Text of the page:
SACRAMENTO — Nearly two years after he took office, and days after voters approved a sweeping drug treatment initiative, Gov. Gray Davis appointed his first director of the Department of Alcohol and Drug Programs.
Meanwhile Tuesday, backers of the Proposition 36 initiative threatened to sue Davis if he doesn’t immediately release $60 million for drug treatment authorized by voters a week ago.
Davis appointed Kathryn Jett to head the department and oversee implementation of the ballot measure, which requires the state to treat a projected 36,000 drug users each year instead of sending them to prison or jail.
“He’d rather make the right choice than the hasty choice,” Davis spokeswoman Hilary McLean said in explaining the delay in making the appointment.
Jett, 47, is director of the attorney general’s Crime and Violence Prevention Center, and chairs the executive committee of the nonpartisan Crime Prevention Coalition of America. Previously she was head of the Department of Health Services’ Office of Women’s Health.
She’ll be paid $123,255 in her new job. The appointment is subject to state Senate confirmation.
Drug treatment providers have complained that a series of acting directors left the agency rudderless.
“There’s no voice for drug and alcohol programs speaking for the administration,” William Demers, president of the County Alcohol and Drug Program Administrators Association of California, said before Jett’s appointment. “Without a director, we’ve gotten no answers from anybody on anything from the administration.”
That, and a shortfall in treatment funding, helped prompt Proposition 36, said campaign manager Dave Fratello of the California Campaign for New Drug Policies.
“His inaction or disinterest, or some combination thereof, was why we felt we needed to go through the initiative, to kick start the process,” Fratello said.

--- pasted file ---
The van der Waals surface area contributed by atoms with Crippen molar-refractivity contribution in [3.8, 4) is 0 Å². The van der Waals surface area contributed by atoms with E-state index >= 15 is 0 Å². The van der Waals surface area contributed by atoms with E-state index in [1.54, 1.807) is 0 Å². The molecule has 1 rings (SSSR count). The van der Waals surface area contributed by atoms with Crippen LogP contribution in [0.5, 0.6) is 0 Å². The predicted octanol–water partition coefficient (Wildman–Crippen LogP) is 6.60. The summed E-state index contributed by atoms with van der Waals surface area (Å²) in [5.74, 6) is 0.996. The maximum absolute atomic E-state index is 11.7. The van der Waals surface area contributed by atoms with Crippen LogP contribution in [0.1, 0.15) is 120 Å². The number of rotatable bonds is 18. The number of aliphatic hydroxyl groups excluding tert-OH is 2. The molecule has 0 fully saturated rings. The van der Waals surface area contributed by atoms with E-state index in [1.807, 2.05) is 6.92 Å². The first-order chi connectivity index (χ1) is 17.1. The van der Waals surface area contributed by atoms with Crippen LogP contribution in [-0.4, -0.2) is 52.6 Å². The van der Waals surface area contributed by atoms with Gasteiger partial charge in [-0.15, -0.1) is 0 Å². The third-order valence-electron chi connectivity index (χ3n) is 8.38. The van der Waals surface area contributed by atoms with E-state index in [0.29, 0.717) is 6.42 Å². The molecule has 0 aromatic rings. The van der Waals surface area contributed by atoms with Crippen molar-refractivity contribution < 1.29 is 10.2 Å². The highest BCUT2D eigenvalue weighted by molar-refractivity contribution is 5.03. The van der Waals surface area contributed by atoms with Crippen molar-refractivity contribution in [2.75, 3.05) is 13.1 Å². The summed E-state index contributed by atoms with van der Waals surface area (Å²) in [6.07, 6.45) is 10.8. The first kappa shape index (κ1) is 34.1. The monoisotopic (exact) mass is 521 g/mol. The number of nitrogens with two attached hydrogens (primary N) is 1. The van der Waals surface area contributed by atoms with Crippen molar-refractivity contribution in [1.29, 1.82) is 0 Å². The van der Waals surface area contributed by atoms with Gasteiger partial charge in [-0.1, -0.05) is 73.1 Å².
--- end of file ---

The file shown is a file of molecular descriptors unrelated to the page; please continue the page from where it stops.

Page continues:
Davis’ Health and Human Services Agency made sure the department stayed on track without a permanent director, responded McLean.
T. Maria Caudill, a department deputy director, said Davis showed his commitment by including $18 million for drug courts and $34 million for youth treatment and drug prevention programs in this year’s budget.
The department’s budget has grown from $376.5 million to $526.8 million over the last two years, and from $347.7 million five years ago.
However, treatment funding has barely increased under Davis, said Chuck Deutschman, who heads Contra Costa County’s treatment programs and preceded Demers as state association president.
“If you control for inflation, if you control for changing demographics, it was really a decrease,” Deutschman said.
In that regard, Fratello threatened legal action if Davis does not immediately release $60 million into a new Substance Abuse Treatment Trust Fund created by Proposition 36.
The measure specifies that the $60 million should be released “upon passage of this act,” but McLean, Caudill and a spokesman for Davis’ Finance Department said they are reviewing the proposition’s requirements as part of their preparation of Davis’ 2001-02 budget proposals, which will be unveiled in January.
“You know how this process works –he (Davis) doesn’t just write a check,” said McLean.
County probation departments and treatment providers need the money now, not in six weeks, as they rush to prepare for the first drug offenders who will be sentenced to treatment programs in July, said Fratello.